On Aug. 3, 2006, the Peregrine Fund unleashed 11 aplomado falcons on the Armendaris Ranch, about 30 miles east of Truth or Consequences. In the brilliant desert stillness, about 60 onlookers, including New Mexico officials and various Fish and Wildlife higher-ups, gathered to witness the beginning of another endangered species success story. Peregrine Fund staffers opened the wooden boxes holding the birds, and the 40-day-old falcons flopped out onto a wooden platform, about 10 feet above the ground. Some flew tentatively out into the open air. One fluttered over and landed on a nearby yucca, awkwardly struggling to perch among the spiny leaves.
The 300,000-acre ranch looks like the perfect place for aplomados: Old-growth yuccas punctuate a desert grassland grazed by bison instead of cows. "A ranch has to pay its bills," says ranch manager Tom Waddell. But this ranch has another goal as well: the re-establishment of native, threatened and endangered species, and the creation of a place where researchers can work in a native Chihuahuan Desert grassland.
So far, the aplomados are doing well; at last count, all 11 of the birds were alive. But beyond the boundaries of the ranch, the future is uncertain. Out at the fence line, on the boundary between Turner’s property and federal land, the difference between two landscapes is clear: On the Armendaris side, waves of black grama; on the federal side, miles of mesquite and creosote bush.
Because the aplomados are here under the experimental nonessential rule, the Fish and Wildlife Service has no power to alter grazing practices to protect them. Nor will it be able to force aplomado habitat protections on Otero Mesa, when oil and gas companies begin to drill wells on the 250,000 acres that the BLM has opened for energy exploration.
Still, Jenny is optimistic. Falcons are opportunists, quick to adapt, he says; perhaps the aplomados can thrive without their traditional grassland habitat.
In fact, because the Fund has perfected the technology to breed birds in captivity, it is unlikely that the aplomado falcon — or the California condor, or a host of other birds of prey — will ever go extinct. The birds could be released in perpetuity, re-seeded like an annual crop of flowers.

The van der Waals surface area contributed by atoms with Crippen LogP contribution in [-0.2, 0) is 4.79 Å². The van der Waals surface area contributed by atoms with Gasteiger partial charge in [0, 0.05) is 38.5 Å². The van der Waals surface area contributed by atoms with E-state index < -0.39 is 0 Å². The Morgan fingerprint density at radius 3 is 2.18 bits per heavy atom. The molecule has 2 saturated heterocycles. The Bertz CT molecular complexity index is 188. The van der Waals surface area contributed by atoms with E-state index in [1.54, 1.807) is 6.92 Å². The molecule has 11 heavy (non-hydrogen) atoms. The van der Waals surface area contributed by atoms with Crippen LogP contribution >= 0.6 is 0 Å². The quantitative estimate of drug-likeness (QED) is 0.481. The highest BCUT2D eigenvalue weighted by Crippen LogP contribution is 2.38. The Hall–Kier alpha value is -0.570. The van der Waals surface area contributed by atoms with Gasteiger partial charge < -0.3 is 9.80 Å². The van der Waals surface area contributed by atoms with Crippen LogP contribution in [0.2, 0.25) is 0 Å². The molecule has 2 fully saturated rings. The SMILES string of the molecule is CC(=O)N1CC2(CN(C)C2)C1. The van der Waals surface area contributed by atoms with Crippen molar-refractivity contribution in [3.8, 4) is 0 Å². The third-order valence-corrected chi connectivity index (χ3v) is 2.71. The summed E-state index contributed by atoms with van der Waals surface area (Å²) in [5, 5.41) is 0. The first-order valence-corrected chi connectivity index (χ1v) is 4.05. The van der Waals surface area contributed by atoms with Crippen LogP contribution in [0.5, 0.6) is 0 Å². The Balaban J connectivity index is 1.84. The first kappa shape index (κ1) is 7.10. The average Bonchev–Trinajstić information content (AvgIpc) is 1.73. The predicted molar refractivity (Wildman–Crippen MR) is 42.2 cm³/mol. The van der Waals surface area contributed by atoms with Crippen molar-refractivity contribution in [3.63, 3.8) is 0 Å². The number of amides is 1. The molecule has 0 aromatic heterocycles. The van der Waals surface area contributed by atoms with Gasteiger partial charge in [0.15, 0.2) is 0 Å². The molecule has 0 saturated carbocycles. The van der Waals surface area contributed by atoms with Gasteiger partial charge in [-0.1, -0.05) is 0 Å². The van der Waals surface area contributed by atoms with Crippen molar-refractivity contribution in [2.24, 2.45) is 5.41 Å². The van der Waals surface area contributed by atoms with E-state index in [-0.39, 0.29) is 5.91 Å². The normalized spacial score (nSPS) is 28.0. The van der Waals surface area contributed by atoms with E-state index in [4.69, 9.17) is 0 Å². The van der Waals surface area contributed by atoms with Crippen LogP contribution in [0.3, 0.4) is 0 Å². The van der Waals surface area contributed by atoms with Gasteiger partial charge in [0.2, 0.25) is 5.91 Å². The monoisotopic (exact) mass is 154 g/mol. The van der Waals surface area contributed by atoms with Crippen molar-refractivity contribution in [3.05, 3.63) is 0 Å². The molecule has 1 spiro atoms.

That’s exactly what the Fund has done with the condors, and with aplomado falcons in Texas: The group has released 1,257 aplomados in that state over the past decade; only about 100 of the birds have paired up for mating.
For Carrie Chalcraft, the New Mexico release epitomizes the problems that underlie the relationship between humans and wildlife. "The catch," she says, "always comes back to that we live in a world that doesn’t prioritize endangered species."
Almost everyone agrees that the Peregrine Fund is great at what it does; its methods of peregrine breeding broke scientific ground and have led to successful captive breeding techniques for many other birds. But the Fund’s approach leads to the same recommendation every time: release, release, release. And the group’s politics, which tend to be anti-regulation and anti-controversy, mean that it refuses to take even basic stands on habitat protection for the birds it breeds with such care.
If the aplomado does thrive again in New Mexico, in the desert beyond the Armendaris Ranch’s fence lines, it will not be because we humans have changed our ways. Rather, it will be another example of nature’s ability to adapt to the changes we have already made. And that’s not something that always happens.
Back on the ranch, Tom Waddell returns to the aplomado release site after a drive around the property. "You’re going to see an aplomado today," he chuckles, as he spots two recently released falcons perched in the shade of a wooden release structure.
Climbing out of his truck, Waddell slowly approaches one of the falcons. The bird stirs. Waddell walks a little closer. The falcon suddenly lifts, tail extended, wings beating strongly against the desert sky. It alights on a tall yucca about 10 yards away, and sits.
The author, who just finished a High Country News internship, is working on a master’s degree in social ecology at the Yale School of Forestry and Environmental Studies.
The Endangered Species Act’s categories of endangered, threatened, experimental essential, experimental nonessential, and safe harbor release defined.